February 2012 Archives
I've gone to meetings about a new Cultural Plan for Chicago and have heard the citizens insightfully want art & culture in their communities. I applaud their wisdom. The beauty of Chicago's segregated communities is that the neighborhoods have their own cultural heritage and identity and we are all benefited by seeking it, sharing it, and not homogenizing it. Matt Tuteur honors the dignity of the people of the 46th Ward in his photographs and presents those images in the Ward in a one-day show Saturday, from 4 PM.
Jason Brammer is one of the stars of my Klein Artist Works program. He's got massive talent, a disarmingly unique vision, and I can't tell where he'd be without me, but I'm proud to be associated with him. Brammer lives in Wicker Park and is showing in Bucktown at Firecat Projects.
He's subtly segued from his previous time machines to a reflective, yet futuristic, look at global cartography and the human soul. Trend following is ridiculous and Brammer steadfastly carves his own successful path. He is an artist of the people and it is appropriate that his art is in a gallery where the people go.
Part of bringing art to the people is to present it beyond the usual locations. It is possible to meld local interests with a global perspective as seen in Catherine Forster's works at the Peggy Notebeart Nature Museum
where she examines the human instinct to mess with nature; improve it, stamp it, record it, document it and alter it.
There's still strong art to be found where we're accustomed to seeing it - in gallery districts and museums more or less in the city center. Joseph Seigenthaler, at Carl Hammer,
is a powerful, focused, sculptor now rendering (political) icons of culture and commenting on his and their world view like Ralph Nader, David Rockefeller, Shel Silverstein and Ron Paul, or maybe their hunting trophies.
Synergies abound in the paired exhibits of Dana DeAno and Camille Iemmolo at Packer Schopf
where DeAno's elegies on the 'positive' possibilities of detritus complement Iemmolo's search into the near-tragedies she's endured, like being thrown from a horse a year ago, breaking 7 vertebrae and emerging on the bright side of life with her humor intact.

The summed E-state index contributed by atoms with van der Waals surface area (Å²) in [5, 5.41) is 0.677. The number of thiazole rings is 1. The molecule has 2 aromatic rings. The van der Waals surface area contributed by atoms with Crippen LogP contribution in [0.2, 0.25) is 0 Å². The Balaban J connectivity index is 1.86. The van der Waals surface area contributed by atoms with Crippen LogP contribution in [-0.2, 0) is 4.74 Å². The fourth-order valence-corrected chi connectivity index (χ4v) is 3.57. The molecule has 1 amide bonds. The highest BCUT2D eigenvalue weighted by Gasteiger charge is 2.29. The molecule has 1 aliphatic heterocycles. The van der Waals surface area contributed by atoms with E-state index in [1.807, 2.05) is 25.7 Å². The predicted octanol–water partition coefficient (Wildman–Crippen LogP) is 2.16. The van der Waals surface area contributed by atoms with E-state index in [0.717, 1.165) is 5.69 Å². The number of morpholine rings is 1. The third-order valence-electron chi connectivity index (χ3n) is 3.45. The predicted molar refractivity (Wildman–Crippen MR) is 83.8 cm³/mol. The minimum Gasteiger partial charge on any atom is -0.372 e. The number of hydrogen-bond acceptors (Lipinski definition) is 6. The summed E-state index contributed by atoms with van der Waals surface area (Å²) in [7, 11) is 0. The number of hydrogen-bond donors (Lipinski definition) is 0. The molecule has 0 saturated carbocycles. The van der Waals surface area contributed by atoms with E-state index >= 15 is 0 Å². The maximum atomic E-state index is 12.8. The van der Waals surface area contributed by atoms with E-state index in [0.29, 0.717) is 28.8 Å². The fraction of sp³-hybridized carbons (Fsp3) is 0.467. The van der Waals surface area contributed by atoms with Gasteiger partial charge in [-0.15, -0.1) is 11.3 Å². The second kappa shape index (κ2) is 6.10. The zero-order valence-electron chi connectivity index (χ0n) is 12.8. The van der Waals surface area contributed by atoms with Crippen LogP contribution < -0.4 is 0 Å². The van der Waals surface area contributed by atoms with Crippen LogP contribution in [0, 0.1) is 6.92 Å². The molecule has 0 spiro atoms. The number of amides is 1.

Bill Conger's formal paintings at Roy Boyd
suggest complex cityscapes with highways, byways, waterways and a lush and crowded panoply of color, but are more akin to color poems and the pleasure of painting.
Okay. So wherever you are, wherever you're going, go see some art. It's out there.
Of three really powerful exhibits opening this weekend the one that most excited me is Crossing Wires at the Evanston Art Center, opening Sunday. Powerful, new media, intelligent work, with timely commentary on today's social issues abounds. Much of the work is interactive; you get close and it barks, or starts spinning. Innovative and a great Sunday afternoon opportunity for the entire family.
At Dubhe Carreno,
Melissa Weber's work resembles a reincarnated Ruth Duckworth, with elegant, formal, quiet, beautiful porcelain sculptures and wall pieces. The subtleties, details and shadows augment the spiritual, pristine forms and surfaces.
Let's get out there folks. The perennial Fall is turning into an early Spring. It's a great time to see some art!
There's a lot of new talent emerging on the Chicago art scene, right now; talent that is art-historically knowledgeable and relevant. Artists are taking risks and galleries are following suite.
Antonia Gurkovska is a recent graduate of the School of the Art Institute and makes a worthy entrance, participating in two exhibits opening tonight. In a one-person show at Kavi Gupta,
the gallery matches the artist's brave, creative, new look at minimal and historical issues, by letting her totally remake one of the galleries exhibition spaces. I'm impressed.
Gurkovska's art sits comfortably in a definition-pushing exhibit at Zolla/Lieberman Gallery
, titled The Question of Their Content,